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Toshiba's new XDE Upconverting DVD player: No Blu-ray killer

Consumer Reports News: August 19, 2008 03:30 PM

Despite earlier statements that it had developed a standard-def DVD technology that would render Blu-ray high-def players obsolete, Toshiba instead last week launched an upconverting DVD player--the XD-E500--that the company claims will surpass the performance of other upconverting standard-def models.

The player, priced a $149, appears to be an interim step between standard upconverting players, priced about $80 to $100, and Blu-ray high-def models, which cost $300 or more. Despite earlier proclamations following the demise of the Toshiba-backed HD DVD high-def format, at a press event announcing the player Toshiba went out of its way not to compare the picture quality of the XDE (eXtended Detail Enhancement) model with that offered by Blu-ray players, instead saying that the XD-E500 offers a "near-HD experience." None of the standard-definition upconverting players we've tested--which can convert the 480i video contained on all regular DVDs to simulate 720p, 1080i, or even 1080p--offer picture quality comparable to a Blu-ray high-def model.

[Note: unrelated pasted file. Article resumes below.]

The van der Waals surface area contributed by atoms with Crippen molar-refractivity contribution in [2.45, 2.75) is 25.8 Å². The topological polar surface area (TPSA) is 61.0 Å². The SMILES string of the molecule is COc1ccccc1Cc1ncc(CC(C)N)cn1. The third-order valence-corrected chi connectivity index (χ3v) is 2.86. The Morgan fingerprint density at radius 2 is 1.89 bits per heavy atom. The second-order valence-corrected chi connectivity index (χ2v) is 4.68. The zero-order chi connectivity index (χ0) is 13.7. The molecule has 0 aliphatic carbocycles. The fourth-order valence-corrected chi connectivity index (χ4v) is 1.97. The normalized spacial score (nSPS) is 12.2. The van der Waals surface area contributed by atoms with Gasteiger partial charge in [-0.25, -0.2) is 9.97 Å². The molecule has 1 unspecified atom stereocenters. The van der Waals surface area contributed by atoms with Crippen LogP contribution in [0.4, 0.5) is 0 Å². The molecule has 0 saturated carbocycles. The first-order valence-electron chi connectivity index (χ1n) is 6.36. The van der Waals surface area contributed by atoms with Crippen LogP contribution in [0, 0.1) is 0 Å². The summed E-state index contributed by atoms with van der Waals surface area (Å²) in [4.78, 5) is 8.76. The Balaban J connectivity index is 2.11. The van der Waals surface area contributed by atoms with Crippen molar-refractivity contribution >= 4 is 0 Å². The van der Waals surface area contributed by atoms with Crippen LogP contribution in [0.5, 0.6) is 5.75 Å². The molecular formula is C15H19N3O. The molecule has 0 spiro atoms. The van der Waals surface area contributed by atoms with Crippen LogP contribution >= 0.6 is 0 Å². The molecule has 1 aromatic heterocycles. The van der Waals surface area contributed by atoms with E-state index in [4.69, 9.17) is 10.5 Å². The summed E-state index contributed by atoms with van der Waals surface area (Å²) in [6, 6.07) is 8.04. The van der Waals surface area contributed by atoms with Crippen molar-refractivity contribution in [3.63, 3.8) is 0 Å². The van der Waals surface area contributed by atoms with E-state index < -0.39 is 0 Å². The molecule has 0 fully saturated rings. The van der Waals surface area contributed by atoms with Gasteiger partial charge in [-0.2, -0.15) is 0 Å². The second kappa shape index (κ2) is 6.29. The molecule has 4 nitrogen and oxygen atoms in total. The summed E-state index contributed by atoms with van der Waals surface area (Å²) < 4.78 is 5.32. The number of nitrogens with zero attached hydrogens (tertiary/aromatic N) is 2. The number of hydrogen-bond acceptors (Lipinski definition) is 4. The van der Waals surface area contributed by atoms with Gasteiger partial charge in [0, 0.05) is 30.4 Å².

The player has three different picture modes: "sharp," which analyzes the picture and adds edge enhancement; "color," which produces more vivid blues and greens; and "contrast," which the company says can make darker scenes or foregrounds more visible without "washing out" the picture as many conventional contrast adjustments do. Both the color and contrast modes are combined with the sharp mode's detail enhancement.

Although it was rumored that the new player would use the Cell processor, a powerful microprocessor jointly developed by Toshiba, IBM and Sony for use in the Sony PlayStation 3 video game system, Toshiba confirmed to CR that the player doesn't use that chip, which is supposed to be employed in other Toshiba products, such as TVs, this year. The player can upconvert source material from 480i to 1080p, and can output 24p (24 frames per second, the native frame rate of film) if it's available on the DVD. Toshiba tells CR that it presently has no plans to license the XDE technology to other manufacturers.

Stay tuned for for more information about Toshiba's new XDE player. We'll be getting one in and testing its performance against other standard-def upconverting models, as well as a high-def Blu-ray player.

--James K. Willcox

Aaron Bailey

   

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